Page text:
What Caused The Dixie Fire?
BREAKING NEWS: PG&E equipment is blamed for starting the Dixie Fire in Northern California.
California fire investigators pinned the blame for the Dixie Fire — the second-largest blaze in the state’s history — on equipment owned by Pacific Gas & Electric and referred the case to prosecutors.
The Dixie Fire was an enormous wildfire in Butte, Plumas, Lassen, Shasta, and Tehama Counties, California. It is named after the creek near where it started. The fire began in the Feather River Canyon near Cresta Dam on July 13, 2021, and burned 963,309 acres (389,837 ha) before being 100% contained on October 25, 2021. It was the largest non-complex wildfire in the state’s history, and the second-largest overall. It was the first fire known to have burned across the crest of the Sierra Nevada. The fire damaged or destroyed several small towns, including Greenville on August 4 and Canyondam on August 5.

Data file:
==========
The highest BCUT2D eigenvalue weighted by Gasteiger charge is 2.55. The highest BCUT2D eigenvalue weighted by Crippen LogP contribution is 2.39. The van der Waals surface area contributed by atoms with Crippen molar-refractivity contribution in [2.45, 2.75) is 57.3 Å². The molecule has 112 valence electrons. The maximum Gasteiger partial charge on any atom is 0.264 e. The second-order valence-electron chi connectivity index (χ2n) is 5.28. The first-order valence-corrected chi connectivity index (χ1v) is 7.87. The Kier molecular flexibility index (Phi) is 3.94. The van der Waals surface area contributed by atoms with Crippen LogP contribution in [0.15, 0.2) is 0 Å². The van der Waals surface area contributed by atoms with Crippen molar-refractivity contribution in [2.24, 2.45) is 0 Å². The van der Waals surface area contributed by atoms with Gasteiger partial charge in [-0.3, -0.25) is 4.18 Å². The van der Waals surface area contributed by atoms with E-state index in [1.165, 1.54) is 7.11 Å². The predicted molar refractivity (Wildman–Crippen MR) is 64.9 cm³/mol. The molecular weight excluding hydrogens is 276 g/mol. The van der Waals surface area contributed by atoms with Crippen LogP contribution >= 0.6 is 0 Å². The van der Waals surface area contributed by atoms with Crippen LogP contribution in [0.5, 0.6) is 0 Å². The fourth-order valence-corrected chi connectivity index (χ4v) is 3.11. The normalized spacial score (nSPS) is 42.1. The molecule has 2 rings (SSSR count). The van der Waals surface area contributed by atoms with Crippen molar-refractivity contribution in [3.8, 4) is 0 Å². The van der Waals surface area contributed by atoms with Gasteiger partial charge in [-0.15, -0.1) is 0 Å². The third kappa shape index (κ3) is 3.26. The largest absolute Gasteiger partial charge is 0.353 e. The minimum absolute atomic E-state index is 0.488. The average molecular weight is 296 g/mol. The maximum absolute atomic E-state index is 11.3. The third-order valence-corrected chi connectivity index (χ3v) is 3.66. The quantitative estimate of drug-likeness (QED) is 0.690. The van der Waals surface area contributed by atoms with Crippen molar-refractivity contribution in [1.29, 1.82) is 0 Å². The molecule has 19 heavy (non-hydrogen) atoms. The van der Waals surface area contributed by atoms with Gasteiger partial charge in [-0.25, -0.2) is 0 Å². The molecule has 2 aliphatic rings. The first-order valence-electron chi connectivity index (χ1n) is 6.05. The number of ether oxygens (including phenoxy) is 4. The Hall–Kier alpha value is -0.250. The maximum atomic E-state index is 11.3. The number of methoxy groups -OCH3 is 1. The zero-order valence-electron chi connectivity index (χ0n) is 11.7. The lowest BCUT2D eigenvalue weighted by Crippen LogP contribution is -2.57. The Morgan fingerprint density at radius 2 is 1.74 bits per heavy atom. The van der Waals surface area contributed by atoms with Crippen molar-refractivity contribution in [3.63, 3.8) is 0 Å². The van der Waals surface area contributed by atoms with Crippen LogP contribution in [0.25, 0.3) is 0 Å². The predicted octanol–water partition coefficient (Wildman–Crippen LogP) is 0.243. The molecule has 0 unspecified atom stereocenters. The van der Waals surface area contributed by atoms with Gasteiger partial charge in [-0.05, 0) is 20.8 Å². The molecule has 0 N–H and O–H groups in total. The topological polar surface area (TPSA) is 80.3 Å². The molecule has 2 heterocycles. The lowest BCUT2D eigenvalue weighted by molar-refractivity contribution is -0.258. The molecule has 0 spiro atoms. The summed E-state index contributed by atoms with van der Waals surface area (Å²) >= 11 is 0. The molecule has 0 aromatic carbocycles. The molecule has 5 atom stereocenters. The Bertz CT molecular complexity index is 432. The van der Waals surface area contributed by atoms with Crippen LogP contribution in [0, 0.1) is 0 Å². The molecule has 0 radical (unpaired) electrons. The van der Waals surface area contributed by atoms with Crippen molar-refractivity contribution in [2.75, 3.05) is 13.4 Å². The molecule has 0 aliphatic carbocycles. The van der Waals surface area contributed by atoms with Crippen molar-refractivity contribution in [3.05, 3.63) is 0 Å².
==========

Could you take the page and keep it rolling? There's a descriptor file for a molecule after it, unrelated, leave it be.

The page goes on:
By July 23, it had become the largest wildfire of the 2021 California fire season; by August 6, it had grown to become the largest single (i.e. non-complex) wildfire in the state’s history, and the second-largest wildfire overall (after the August Complex fire of 2020), bigger than the state of Rhode Island. It was the first fire known to have burned across the crest of the Sierra Nevada (followed by the Caldor Fire a few days later).